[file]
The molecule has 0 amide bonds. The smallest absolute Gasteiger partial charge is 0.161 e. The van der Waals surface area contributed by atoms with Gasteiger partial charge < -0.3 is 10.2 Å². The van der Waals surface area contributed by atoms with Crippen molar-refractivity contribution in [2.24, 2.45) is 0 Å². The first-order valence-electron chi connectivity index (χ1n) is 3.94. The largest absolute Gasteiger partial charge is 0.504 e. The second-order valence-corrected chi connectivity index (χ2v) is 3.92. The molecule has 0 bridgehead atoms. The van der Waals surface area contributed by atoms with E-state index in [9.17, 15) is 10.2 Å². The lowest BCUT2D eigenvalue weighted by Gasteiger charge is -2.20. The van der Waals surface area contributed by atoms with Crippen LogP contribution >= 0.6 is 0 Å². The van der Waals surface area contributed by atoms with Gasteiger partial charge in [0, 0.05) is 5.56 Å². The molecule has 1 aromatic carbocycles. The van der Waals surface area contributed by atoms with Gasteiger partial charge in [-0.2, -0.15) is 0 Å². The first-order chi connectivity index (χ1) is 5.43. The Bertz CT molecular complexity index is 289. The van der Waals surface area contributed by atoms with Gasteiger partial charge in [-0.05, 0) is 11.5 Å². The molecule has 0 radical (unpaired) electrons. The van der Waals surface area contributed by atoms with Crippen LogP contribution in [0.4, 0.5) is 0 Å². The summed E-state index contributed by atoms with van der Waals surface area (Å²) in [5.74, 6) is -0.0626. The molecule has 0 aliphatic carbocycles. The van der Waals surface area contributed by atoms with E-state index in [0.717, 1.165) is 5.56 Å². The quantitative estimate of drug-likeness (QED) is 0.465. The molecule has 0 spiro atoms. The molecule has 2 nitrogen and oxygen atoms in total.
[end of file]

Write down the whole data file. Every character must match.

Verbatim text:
The molecule has 0 amide bonds. The smallest absolute Gasteiger partial charge is 0.161 e. The van der Waals surface area contributed by atoms with Gasteiger partial charge < -0.3 is 10.2 Å². The van der Waals surface area contributed by atoms with Crippen molar-refractivity contribution in [2.24, 2.45) is 0 Å². The first-order valence-electron chi connectivity index (χ1n) is 3.94. The largest absolute Gasteiger partial charge is 0.504 e. The second-order valence-corrected chi connectivity index (χ2v) is 3.92. The molecule has 0 bridgehead atoms. The van der Waals surface area contributed by atoms with E-state index in [9.17, 15) is 10.2 Å². The lowest BCUT2D eigenvalue weighted by Gasteiger charge is -2.20. The van der Waals surface area contributed by atoms with Crippen LogP contribution >= 0.6 is 0 Å². The van der Waals surface area contributed by atoms with Gasteiger partial charge in [0, 0.05) is 5.56 Å². The molecule has 1 aromatic carbocycles. The van der Waals surface area contributed by atoms with Gasteiger partial charge in [-0.2, -0.15) is 0 Å². The first-order chi connectivity index (χ1) is 5.43. The Bertz CT molecular complexity index is 289. The van der Waals surface area contributed by atoms with Gasteiger partial charge in [-0.05, 0) is 11.5 Å². The molecule has 0 radical (unpaired) electrons. The van der Waals surface area contributed by atoms with Crippen LogP contribution in [0.4, 0.5) is 0 Å². The summed E-state index contributed by atoms with van der Waals surface area (Å²) in [5.74, 6) is -0.0626. The molecule has 0 aliphatic carbocycles. The van der Waals surface area contributed by atoms with E-state index in [0.717, 1.165) is 5.56 Å². The quantitative estimate of drug-likeness (QED) is 0.465. The molecule has 0 spiro atoms. The molecule has 2 nitrogen and oxygen atoms in total.